We've all been there before. It's game night and two couples and a single friend get together to have a few drinks and play some board games. Bill and Suzie attack each other first, get competitive fast, and pretty soon they are sabotaging each other relentlessly at every opportunity. Meanwhile, Cindy can't seem to make any progress while Jack and Diane form an unbreakable alliance to crush everyone else. Isn't there another path?
It doesn't have to be this way. When you're looking around the table, contemplating who to assassinate in Secret Hitler, you should be thinking about finding those damned fascists. Not worried about whether you'll be sleeping on the couch if you choose your love, or alienating your friends if you protect her over them every time.
There Are No Spouses In Board Games
At Nonstop Tabletop, we believe that there are no spouses at the tabletop. Here are the definitive tips to make sure your game dynamics aren't unduly influenced by pair bonding.
Tips for Avoiding Table Top Couple Trouble
Don't Be Too Nice To Your Friends
When the first opportunity to attack or sabotage arrives, couples are faced with a dilemma. Going after friends first can seem mean-spirited. After all, your friends invited you over, made food and are generally nice people. Surely your significant other will understand if you attack him first, right? Unfortunately, he's likely to reciprocate with gusto. The volleys continue and accelerate until the only thing that matters is defeating your spouse. At any cost.
Bill and Suzie didn't intend to compete solely with each other, but one thing led to another and now there is blood in the water. Winning isn't as important as making sure the other loses. Don't fall into the trap of always attacking your spouse first. Look at the strategic value of each target and choose accordingly.
Don't Automatically Form An Alliance With Your Spouse
On the other end of the spectrum, it can be tempting to form an alliance with your spouse. After all, you're a great team in life; why not during board games?
During a game of Risk, Jack will set up shop in South America and Diane will take North America. Somehow, despite a woefully under-fortified border, their knowing glances indicate that there won't be any Venezuelan troops marching into Central America any time soon. All of the other players end up in a quagmire in the Middle East as Bill and Suzie repeatedly go on suicide missions just to make sure that the other doesn't get one single freaking turn with a continent bonus.
Meanwhile, Cindy holes up in Australia, hoping that she can just hang on until the game ends. As tempting as it can be, the night will be more fun if you choose your alliances based on strategic circumstances, not who you share a bed with. Your friends will thank you.
Play a Cooperative Game
Ever since Pandemic infected (in a good way) tabletop sessions around the world a few years ago, there has been a steady stream of excellent cooperative games released. There's nothing quite like the feeling of working as a team to stop a global epidemic in its tracks or escape a spaceship filled with snakes. When everyone is working together as a team, unfair alliances and couple competitiveness don't get a seat at the table.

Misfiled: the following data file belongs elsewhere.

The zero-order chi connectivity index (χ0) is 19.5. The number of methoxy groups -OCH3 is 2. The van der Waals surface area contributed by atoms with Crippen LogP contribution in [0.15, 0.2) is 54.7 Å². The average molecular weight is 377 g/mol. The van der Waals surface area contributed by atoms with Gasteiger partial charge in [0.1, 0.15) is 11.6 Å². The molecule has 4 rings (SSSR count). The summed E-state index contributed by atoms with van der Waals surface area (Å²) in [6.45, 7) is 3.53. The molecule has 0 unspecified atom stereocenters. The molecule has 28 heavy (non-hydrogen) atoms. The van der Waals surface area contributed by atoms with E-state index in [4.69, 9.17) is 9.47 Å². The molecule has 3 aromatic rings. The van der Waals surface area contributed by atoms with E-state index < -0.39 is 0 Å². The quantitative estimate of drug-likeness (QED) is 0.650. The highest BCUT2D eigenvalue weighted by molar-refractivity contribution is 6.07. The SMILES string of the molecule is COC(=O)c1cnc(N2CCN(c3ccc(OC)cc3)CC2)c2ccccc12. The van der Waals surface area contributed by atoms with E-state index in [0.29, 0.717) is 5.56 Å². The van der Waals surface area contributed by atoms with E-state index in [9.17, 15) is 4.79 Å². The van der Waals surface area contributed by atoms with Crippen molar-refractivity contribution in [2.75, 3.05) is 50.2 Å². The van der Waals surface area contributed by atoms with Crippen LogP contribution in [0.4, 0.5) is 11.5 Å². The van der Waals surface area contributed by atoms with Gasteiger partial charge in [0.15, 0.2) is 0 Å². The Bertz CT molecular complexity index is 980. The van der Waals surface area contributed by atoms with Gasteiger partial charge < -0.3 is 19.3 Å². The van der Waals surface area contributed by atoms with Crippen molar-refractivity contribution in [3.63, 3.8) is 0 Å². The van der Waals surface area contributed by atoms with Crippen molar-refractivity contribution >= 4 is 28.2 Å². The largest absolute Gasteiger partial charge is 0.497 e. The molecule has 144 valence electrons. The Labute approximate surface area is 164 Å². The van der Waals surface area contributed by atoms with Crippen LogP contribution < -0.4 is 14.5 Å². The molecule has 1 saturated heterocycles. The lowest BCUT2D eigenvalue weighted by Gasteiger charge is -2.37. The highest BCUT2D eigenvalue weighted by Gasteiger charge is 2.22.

What Happens at the Table Stays at the Table
All spouses should make a pact not to let wrongdoings over the board bleed over into the real world. Social deduction games like Secret Hitler or One Night Ultimate Werewolf are built around deception and cutthroat tactics and aren't as fun without them. Make a pact ahead of time that the night's overall winner owes the loser a thorough backrub. It might just lead somewhere.
Get Casually Competitive
If you've had any of these problems before, use that knowledge when curating the board game selection for the evening. Even if it's not full-on cooperative game, it may be better to choose a competitive game that doesn't allow for alliances or direct sabotage between individual players. Puzzle games like Sagrada and Qwixx are competitive, but don't feature attacks that feel terribly personal. Each player is racing against the others, but the games are more about executing personal strategy most effectively, rather than harming the other players.
Competitive games like Coup and Love Letter offer opportunities to attack other players, but they are so fast and light that the ramifications of those attacks is usually forgotten within minutes when the next round starts. It's hard for alliances or grudges to get much of a foothold when rounds speed by with fun, light, addictive momentum.
Just Have Fun
Board games are supposed to be fun, right? Regardless of who wins or loses or who attacked who, what could be better than a night with your sweetie and your mutual friends, sharing the adrenaline rush of shuffling cards, rolling dice and moving wooden tokens across a game board? Throw in some tasty beverages and life doesn't get any better. Just don't let your choices be affected because your wife, husband, boyfriend or girlfriend is sitting next to you. Remember, it's only a game and There Are No Spouses in Board Games.
- Article by The Happy Strategerist, who is wondering if Board Game Psychology could be a real field of study.
What's the worst atrocity you've committed against your spouse in a board game? Is it Ever OK to Lose at Board Games on Purpose? Let us know in the comments below. Also, check out our expose on The 10 Types of People Who Ruin Game Night.